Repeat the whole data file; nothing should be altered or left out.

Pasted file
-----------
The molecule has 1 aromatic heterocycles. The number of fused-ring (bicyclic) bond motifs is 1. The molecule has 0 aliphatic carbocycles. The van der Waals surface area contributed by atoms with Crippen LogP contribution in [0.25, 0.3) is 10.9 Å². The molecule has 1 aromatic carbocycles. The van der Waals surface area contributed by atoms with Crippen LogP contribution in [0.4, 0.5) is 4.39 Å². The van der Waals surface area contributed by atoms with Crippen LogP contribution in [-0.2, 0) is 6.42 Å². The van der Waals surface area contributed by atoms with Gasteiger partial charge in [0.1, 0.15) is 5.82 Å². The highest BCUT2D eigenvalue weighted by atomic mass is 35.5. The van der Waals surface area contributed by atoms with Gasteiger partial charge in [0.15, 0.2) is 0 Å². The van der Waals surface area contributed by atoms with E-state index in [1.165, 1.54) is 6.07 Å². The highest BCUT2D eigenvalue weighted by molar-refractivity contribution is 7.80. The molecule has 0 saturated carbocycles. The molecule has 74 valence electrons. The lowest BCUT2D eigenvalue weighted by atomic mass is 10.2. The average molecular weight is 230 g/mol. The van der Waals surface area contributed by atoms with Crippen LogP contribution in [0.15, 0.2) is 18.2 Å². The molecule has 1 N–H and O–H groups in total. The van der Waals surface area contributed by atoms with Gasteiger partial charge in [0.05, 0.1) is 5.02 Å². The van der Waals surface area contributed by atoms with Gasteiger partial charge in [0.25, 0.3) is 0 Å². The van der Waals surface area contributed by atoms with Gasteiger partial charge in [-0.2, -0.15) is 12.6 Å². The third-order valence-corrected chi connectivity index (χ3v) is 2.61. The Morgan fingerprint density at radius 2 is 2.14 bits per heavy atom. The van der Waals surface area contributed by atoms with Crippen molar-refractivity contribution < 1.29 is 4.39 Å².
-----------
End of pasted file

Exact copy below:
The molecule has 1 aromatic heterocycles. The number of fused-ring (bicyclic) bond motifs is 1. The molecule has 0 aliphatic carbocycles. The van der Waals surface area contributed by atoms with Crippen LogP contribution in [0.25, 0.3) is 10.9 Å². The molecule has 1 aromatic carbocycles. The van der Waals surface area contributed by atoms with Crippen LogP contribution in [0.4, 0.5) is 4.39 Å². The van der Waals surface area contributed by atoms with Crippen LogP contribution in [-0.2, 0) is 6.42 Å². The van der Waals surface area contributed by atoms with Gasteiger partial charge in [0.1, 0.15) is 5.82 Å². The highest BCUT2D eigenvalue weighted by atomic mass is 35.5. The van der Waals surface area contributed by atoms with Gasteiger partial charge in [0.15, 0.2) is 0 Å². The van der Waals surface area contributed by atoms with E-state index in [1.165, 1.54) is 6.07 Å². The highest BCUT2D eigenvalue weighted by molar-refractivity contribution is 7.80. The molecule has 0 saturated carbocycles. The molecule has 74 valence electrons. The lowest BCUT2D eigenvalue weighted by atomic mass is 10.2. The average molecular weight is 230 g/mol. The van der Waals surface area contributed by atoms with Crippen LogP contribution in [0.15, 0.2) is 18.2 Å². The molecule has 1 N–H and O–H groups in total. The van der Waals surface area contributed by atoms with Gasteiger partial charge in [0.05, 0.1) is 5.02 Å². The van der Waals surface area contributed by atoms with Gasteiger partial charge in [0.25, 0.3) is 0 Å². The van der Waals surface area contributed by atoms with Gasteiger partial charge in [-0.2, -0.15) is 12.6 Å². The third-order valence-corrected chi connectivity index (χ3v) is 2.61. The Morgan fingerprint density at radius 2 is 2.14 bits per heavy atom. The van der Waals surface area contributed by atoms with Crippen molar-refractivity contribution < 1.29 is 4.39 Å².